Editors at Work: Having the Right Kind of Meetings

By Jack Limpert

A mid-level executive complained to me yesterday about the hour-long meetings of 15 or 20 people she’s often forced to sit through where a top executive does most of the talking. As an editor, I pulled together lots of meetings. Here’s what I told her I had learned:

Small is best. I had lots of one-on-one meetings but to come up with good ideas I found meetings of three, four, or five were best. The virtue of having four or five was it allowed a mix of staff to take part. Pull together two or three top people and several mid-level and lower-level people. It brings in fresh perspectives and helps identify talent: That kid working as a fact-checker is really smart.

In bigger meetings I found that the smartest people often didn’t say much. I like to think it’s because the smartest people tend to be good listeners and don’t feel the need to show how smart they are.

At meetings of top editors from the American Society of Magazine Editors and the City and Regional Magazine Association, that held true: The most successful editors weren’t the big talkers—they came and went. The editors who were most successful and lasted the longest were smart and articulate but also very good listeners.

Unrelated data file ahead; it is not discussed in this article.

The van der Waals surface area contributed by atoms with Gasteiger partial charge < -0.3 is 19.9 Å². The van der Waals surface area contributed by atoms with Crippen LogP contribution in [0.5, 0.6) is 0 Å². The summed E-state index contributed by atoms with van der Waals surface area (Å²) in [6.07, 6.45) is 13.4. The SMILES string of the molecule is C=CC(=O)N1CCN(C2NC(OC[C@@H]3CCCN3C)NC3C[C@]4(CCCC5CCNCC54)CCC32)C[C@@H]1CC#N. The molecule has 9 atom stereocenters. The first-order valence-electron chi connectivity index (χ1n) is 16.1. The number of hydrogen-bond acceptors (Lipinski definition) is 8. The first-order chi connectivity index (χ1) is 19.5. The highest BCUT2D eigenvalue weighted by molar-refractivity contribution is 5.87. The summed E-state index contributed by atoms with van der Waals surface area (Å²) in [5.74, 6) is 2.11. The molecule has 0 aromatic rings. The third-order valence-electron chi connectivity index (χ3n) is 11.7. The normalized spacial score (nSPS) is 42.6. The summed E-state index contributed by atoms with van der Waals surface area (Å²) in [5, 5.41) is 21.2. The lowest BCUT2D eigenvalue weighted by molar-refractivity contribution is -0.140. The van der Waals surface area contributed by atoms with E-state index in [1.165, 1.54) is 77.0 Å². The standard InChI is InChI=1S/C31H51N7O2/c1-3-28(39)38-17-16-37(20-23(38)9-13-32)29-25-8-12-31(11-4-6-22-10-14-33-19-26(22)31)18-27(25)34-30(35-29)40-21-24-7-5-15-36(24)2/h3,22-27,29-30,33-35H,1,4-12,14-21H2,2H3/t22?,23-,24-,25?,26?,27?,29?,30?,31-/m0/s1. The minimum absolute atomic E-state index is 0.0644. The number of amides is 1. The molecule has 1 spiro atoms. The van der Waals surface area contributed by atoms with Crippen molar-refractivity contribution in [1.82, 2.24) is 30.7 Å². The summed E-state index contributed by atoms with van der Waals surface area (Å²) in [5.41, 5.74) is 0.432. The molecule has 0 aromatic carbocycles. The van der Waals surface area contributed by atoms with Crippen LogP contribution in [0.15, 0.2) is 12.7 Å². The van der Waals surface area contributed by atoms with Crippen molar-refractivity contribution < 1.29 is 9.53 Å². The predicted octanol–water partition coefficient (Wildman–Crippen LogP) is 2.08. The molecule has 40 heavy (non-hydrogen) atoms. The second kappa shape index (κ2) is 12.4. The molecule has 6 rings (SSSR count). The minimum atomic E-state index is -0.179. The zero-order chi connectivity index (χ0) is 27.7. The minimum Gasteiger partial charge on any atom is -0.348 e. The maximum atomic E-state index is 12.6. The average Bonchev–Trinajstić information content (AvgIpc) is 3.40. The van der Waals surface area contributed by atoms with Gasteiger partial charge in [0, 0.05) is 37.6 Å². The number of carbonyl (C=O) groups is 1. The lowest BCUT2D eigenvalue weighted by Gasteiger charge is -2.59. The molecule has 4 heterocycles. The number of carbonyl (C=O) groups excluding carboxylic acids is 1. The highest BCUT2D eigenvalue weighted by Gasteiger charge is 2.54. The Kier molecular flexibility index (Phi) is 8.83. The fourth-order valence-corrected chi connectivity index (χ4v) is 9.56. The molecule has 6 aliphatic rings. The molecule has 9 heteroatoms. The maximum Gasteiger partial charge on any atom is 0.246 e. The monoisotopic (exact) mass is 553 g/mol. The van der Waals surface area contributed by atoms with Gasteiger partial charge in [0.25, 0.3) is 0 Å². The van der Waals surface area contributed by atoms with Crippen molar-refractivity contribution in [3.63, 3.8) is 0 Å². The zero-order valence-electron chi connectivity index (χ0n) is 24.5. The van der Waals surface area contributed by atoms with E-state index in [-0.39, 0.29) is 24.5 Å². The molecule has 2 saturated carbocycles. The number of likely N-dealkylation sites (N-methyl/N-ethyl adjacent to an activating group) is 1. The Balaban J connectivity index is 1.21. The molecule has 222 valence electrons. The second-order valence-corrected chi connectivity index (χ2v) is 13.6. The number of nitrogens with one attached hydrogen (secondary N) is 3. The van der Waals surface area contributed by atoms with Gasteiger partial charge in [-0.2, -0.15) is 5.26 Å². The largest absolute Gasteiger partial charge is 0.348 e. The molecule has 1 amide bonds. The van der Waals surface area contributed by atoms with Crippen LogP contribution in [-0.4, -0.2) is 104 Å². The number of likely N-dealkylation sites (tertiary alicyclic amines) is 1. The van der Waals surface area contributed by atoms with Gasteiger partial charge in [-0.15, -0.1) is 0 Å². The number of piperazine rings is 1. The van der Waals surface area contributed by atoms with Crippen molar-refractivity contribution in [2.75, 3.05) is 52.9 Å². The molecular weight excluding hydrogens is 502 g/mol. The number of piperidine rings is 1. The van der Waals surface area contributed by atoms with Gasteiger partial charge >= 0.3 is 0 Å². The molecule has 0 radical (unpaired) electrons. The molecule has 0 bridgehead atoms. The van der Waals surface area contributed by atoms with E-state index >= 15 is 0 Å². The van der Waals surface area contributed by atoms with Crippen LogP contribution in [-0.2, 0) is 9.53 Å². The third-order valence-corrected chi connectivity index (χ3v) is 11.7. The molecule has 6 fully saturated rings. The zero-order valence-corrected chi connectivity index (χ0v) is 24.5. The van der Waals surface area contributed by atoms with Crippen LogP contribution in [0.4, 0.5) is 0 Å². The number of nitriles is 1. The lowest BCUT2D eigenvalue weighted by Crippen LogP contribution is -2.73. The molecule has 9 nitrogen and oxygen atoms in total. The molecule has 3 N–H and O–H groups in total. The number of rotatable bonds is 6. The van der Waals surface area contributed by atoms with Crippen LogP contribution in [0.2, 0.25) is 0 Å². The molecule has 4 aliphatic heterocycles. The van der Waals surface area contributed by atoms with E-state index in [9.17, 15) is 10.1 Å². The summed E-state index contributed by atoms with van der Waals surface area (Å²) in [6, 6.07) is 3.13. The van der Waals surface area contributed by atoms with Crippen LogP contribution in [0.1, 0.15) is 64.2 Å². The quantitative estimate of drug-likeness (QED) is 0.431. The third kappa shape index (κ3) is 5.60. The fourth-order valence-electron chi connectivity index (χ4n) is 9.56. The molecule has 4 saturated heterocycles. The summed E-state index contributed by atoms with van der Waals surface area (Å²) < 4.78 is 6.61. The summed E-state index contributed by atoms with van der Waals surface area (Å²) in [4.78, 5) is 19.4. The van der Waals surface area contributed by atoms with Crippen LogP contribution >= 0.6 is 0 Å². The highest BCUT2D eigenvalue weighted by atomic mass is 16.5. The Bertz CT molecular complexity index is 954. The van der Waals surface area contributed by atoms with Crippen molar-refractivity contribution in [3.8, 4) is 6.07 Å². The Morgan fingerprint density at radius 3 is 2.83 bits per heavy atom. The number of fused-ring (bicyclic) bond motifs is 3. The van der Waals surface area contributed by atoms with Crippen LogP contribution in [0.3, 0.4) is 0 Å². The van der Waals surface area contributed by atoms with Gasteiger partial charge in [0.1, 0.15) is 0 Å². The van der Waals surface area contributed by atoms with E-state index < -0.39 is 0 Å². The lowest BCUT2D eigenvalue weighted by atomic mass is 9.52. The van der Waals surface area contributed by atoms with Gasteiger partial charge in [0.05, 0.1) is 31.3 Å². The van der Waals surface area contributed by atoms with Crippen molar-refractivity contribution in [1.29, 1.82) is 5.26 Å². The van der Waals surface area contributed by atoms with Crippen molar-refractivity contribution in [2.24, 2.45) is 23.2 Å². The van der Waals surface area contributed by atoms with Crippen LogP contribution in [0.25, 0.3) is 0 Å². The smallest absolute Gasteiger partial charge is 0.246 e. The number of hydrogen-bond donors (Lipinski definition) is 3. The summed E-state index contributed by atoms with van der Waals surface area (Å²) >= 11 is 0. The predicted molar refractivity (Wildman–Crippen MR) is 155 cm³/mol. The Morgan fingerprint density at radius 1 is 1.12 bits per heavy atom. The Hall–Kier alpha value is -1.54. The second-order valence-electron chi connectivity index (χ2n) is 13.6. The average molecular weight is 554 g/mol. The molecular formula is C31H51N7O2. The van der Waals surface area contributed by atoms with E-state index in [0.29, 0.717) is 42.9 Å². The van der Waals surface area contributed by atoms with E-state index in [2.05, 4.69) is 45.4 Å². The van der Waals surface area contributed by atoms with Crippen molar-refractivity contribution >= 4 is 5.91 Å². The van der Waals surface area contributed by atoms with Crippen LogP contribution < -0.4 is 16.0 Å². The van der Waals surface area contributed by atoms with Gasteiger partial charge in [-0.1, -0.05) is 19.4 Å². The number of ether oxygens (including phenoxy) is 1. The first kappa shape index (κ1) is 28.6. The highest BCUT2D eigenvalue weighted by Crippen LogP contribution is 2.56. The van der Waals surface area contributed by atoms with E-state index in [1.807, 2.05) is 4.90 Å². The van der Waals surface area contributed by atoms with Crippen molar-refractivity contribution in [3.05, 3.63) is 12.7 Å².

I once mentioned this preference for small meetings to another editor, who responded by saying such small meetings are similar to a menage-a-trois–or so, he said, he’s been told.
The one rule I had at editorial meetings was there are no bad ideas. Sometimes someone would toss out an off-the-wall idea and if someone then said something like “That’s a really dumb idea” I’d let them know later that there are no dumb ideas in editorial idea meetings.

Some ideas work, some don’t, and you want staff to feel free to toss out anything creative without being put down.


  1. John Corcoran says

    I agree with your comments about the limited number of attendees at meetings, especially those held in watering holes where the liquid intake helped set free the ideas..

    Good times, good company–and frequently good suggestions.

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